Donald Trump used to promise his supporters that they would be winning so much, they would get sick and tired of winning. But the former US president is now on a seemingly endless losing streak.
He lost the presidential election, lost more than 60 legal challenges to the result, lost his bid to overturn the electoral college, lost control of the Senate and lost an impeachment trial 43-57, though he was spared conviction on a technicality. On Monday, Trump lost yet again – with potentially far-reaching consequences.
The supreme court rejected an attempt by his lawyers to block Cyrus Vance, the Manhattan district attorney (DA) in New York, from enforcing a subpoena to obtain eight years of his personal and corporate tax records.
The ruling did not mean the public will get to see Trump’s tax returns, which have gained near mythical status due to him being the first recent president to conceal them, any time soon.
But it did remove an important obstacle from Vance’s dogged investigation. The DA has said little about why he wants Trump’s records but, in a court filing last year, prosecutors said they were justified in seeking them because of public reports of “possibly extensive and protracted criminal conduct at the Trump Organization” – Trump’s family business empire – thought to include bank, tax and insurance fraud.
Now that investigation is gathering momentum. Vance, who earlier this month hired a lawyer with extensive experience in white-collar and organised crime cases, will be able to find out whether the public reports were accurate by studying actual financial records, spreadsheets and email correspondence between the Trump Organization and accounting firm Mazars USA.
If wrongdoing is established, it raises the spectre of Trump some day in the future standing in the dock in a New York courtroom and even facing a potential prison term. No wonder he fought so hard to cling to power and the immunity from prosecution that it conferred.
The threat, however real or remote, casts a shadow over Trump’s chances of making a political comeback. On Sunday he is due to make his first speech since leaving office at the Conservative Political Action Conference (CPAC) in Orlando, Florida, reasserting his command of the Republican party and teasing a new run for president in 2024.
Read more of David Smith’s analysis here: Ruling on Trump tax records could be costliest defeat of his losing streak
With the US having reached the grim total of over 500,000 Covid deaths, Sam Levin in Los Angeles reports for us on issues with the vaccine roll-out:
California, the largest state in the US, has administered more than 7.3m vaccine doses but is lagging behind other states in vaccine administration. Eligibility is due to dramatically expand in March, but with supplies limited and many doses being used for second shots, essential workers could likely be waiting weeks or longer to get appointments.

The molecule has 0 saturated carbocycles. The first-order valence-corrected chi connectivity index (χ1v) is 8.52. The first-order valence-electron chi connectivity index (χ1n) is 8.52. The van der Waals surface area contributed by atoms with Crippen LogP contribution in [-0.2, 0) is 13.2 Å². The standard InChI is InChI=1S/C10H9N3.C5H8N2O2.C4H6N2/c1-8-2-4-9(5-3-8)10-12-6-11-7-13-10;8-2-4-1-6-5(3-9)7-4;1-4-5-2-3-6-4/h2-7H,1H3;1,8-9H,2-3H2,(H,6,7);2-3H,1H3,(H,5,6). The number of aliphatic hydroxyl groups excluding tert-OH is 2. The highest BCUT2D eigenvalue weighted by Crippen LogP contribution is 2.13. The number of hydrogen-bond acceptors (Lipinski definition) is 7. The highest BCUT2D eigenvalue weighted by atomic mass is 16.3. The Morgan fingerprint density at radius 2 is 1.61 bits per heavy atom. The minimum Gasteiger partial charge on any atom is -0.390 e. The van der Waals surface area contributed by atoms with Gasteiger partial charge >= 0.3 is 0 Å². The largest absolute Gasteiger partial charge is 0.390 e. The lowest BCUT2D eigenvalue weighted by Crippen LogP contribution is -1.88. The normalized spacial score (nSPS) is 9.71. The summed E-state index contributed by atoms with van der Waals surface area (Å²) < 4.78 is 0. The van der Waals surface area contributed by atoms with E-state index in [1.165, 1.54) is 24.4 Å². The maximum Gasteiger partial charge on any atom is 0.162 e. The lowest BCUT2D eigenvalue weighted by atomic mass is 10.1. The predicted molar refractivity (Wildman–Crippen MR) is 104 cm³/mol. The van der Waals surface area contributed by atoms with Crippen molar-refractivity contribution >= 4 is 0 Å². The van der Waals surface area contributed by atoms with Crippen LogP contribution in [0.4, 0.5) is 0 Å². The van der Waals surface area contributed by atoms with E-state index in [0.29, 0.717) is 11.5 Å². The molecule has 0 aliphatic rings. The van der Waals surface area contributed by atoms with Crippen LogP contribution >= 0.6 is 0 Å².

The lack of access is particularly frustrating for workers who have faced increasing risks over the last month, as California has moved to reopen parts of the economy and remove restrictions. While infection rates are significantly improving after a catastrophic winter surge, an average of more than 6,000 new cases and 320 deaths are still reported each day.
Facing severe economic strain eleven months into the pandemic, low-wage workers across the state say they can’t afford to stay home from dangerous jobs – and can’t afford to lose income if they get infected. They are exhausted with stressful work conditions and customers who refuse to comply with Covid rules, and are struggling to get basic information on when they might get vaccines.
Dominique Smith, a 33-year-old rideshare driver in Silicon Valley, said he regularly checked his Uber app in hope of an update about vaccine eligibility. He fears he could lose his housing if he contracts Covid from a passenger and then has to stay home: “I do not have enough money saved up to weather three weeks of being sick and out of a job.”
Dr Yvonne Maldonado, a professor of global health and infectious diseases at Stanford, said the Trump administration had not made significant investments in infrastructure to administer vaccines, making the initial rollout especially challenging in a state like California, which has 58 counties and two dense metropolitan regions.
The state has broad guidelines to prioritize immunocompromised people and those with occupational risks, “but the problem is that it’s such a high-level framework that how you operationalize it becomes really tricky”, Maldonado said. “These are tough choices … because you’re judging whose life is worth more. You could make an argument for all kinds of groups.”
Read more of Sam Levin’s report here: ‘We’re risking our lives’ – California’s slow vaccine rollout leaves essential workers exposed